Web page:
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intumwa za Minisitiri w’intebe  zasuye akarere ka Rusizi mu rwego rwo gufasha ubuyobozi bw’inzego z’ibanze gucyemura ibibazo by’abaturage byananiranye , ibyo bibazo ni ibyashyikirijwe inzego nkuru z’igihugu zirimo Minisitiri w’intebe, umuvunyi ndetse na Perezida wa …

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Home » Courts & Agencies, English

2013: the year that was in the justice sector

Submitted by on December 27, 2013 – 7:30 pmNo Comment

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Rwanda was this year accused by the UN experts and donor countries, of supporting the M23 rebels in the DR Congo, an event in 2013, which led to the cutting of foreign aid, subsequently leading to a low economic performance at the start of this year.

Luckily enough the M23 have gone and Rwanda has been cleared of the accusation, and slowly by slowly the economy has recovered, with some donors reinstating Rwanda’s budget support, and the country now has prospects of even performing better among the top six African countries.

During the state of the nation address 2013, President Paul Kagame said that the country cannot afford moving backwards since it has made significant transformation which has resulted to European countries, through the European Court of Human rights, trusting the justice system to start extraditing genocide suspects to Rwanda.

He said that the recognition of Rwanda’s justice system was a basis for Rwanda to act more and especially speeding up the local court cases and process of justice.

“We must increase service delivery at all levels especially the grassroots. I repeat…we must make a step in service delivery, despite the fact that we are ranked well. This is not enough. What we have managed to achieve means that we can do better than that” he stressed.

Genocide cases in this year saw the Rwandan government winning the trust of the International Criminal Tribunal for Rwanda (ICTR) and the European Courts of Justice agree that Rwanda was suitable place to prosecute genocide fugitives who have been arrested in various European countries, including France who in 2012 didn’t feel that the suspects would face fair justice.

Prior to June 2011, the ICTR rejected several requests from the ICTR Prosecutor to transfer detainees to Rwanda, saying that Rwanda did not fulfill the conditions for a fair trial. This year UN court has changed its position following a series of judicial reforms in Rwanda.

Some of the notable cases included the extradition of Leon Mugesera (Canada), Charles Bandora (Norway) and Bernard Munyagishari.

In 2014, it will be an eye opener as Rwanda prepares for the extradition of five UK based genocide suspects- Emmanuel Nteziryayo, Charles Munyaneza and Celestin Ugirashebuja who were all mayors (bourgmestres), plus Celestin Mutabaruka-former head of an agricultural project) and Vincent Bajinya (former medic), who was a medical doctor who have been living in London, UK.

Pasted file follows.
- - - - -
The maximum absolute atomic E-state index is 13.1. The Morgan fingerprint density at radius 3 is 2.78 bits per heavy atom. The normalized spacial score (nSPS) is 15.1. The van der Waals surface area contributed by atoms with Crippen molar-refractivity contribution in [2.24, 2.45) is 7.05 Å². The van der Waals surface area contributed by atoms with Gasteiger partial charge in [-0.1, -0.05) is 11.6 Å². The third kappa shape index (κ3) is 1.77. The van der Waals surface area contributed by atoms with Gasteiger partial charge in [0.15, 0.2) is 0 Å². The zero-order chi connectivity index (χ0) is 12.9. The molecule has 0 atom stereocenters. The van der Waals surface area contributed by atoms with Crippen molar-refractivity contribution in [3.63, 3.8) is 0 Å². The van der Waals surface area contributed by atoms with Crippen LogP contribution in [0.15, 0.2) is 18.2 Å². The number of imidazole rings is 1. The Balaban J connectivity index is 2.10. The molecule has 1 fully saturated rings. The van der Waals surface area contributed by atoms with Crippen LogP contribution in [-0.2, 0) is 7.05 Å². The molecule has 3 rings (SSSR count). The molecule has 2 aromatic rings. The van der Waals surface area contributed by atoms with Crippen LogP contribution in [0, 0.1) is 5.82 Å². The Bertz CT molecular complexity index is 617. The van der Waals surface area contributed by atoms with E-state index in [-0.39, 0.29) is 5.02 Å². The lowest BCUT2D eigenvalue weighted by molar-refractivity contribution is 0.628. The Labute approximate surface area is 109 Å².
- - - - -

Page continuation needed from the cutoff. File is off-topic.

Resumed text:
Next year will also be interesting to see how French government will handle cases of genocide suspects, of whom it has been confirmed that they will be extradited to Rwanda.

Some of the French cases include – Pascal Simbikangwa, a former Rwandan intelligence officer, Father Wenceslas Munyeshyaka, who practicing in the Gisors parish of northern France, while France’s highest court, the Court of Cassation, is expected to decide on an appeal against a decision to extradite two men of Rwandan origin, Claude Muhayimana and Innocent Musabyimana to Rwanda.

Closing of the ICTR into a residual court was a moment to reflect on whether justice was achieved. The ICTR has managed to indict some 93 people, all of whom were arrested with the exception of nine most wanted men – Augustin Bizimana, the Minister of Defence of the interim Government during the time of the atrocities;

FélicienKabuga, who is believed to have financed the genocide; Protais Mpiranya, who as Commander of the Presidential Guard Battalion in the Rwandan Army allegedly oversaw all the units in the battalion; as well as Fulgence Kayishema, Pheneas Munyarugarama, Charles Sikubwabo, Aloys Ndimbati, Ladislas Ntaganzwa and Charles Ryandikayo.

US Government also put a US$5 million cash bounty on these Genocide Fugitives and listed them among the most wanted in the world.  The US ‘Reward for Justice’ Program still targeting genocide fugitives and the state department has pledged continued support to track down fugitives wanted for their role in the 1994 Genocide against the Tutsi, to face justice

In the meantime, the ICTR has also postponed to the beginning of next year 2014, the hearing of cases of Mathieu, Ngirumpatse, who was president of the MRND, and his vice -president Karemera.

The 75 most high-profile genocide suspects were tried by a special U.N. tribunal based in Tanzania which has now finished hearing cases. Rwanda tried an estimated 2 million suspects through its “gacaca” system of community courts. It is estimated that 65 percent of those were convicted.

The sector also registered success with some of the cases of genocide suspects like Grégoire Ndahimana getting sentenced for their role in the 1994 Genocide against the Tutsi.

This year will also not go without mentioning the death of Rwandan born model Lina Keza, who was murdered by her former spouse David Kikaawa. This case caused a big uproar from the Rwanda communities locally and international, with social media becoming a means of criticizing the incident.

The good news was the UK Police has since managed to arrest and incarcerate Linah murder suspect- who actually turned himself in.

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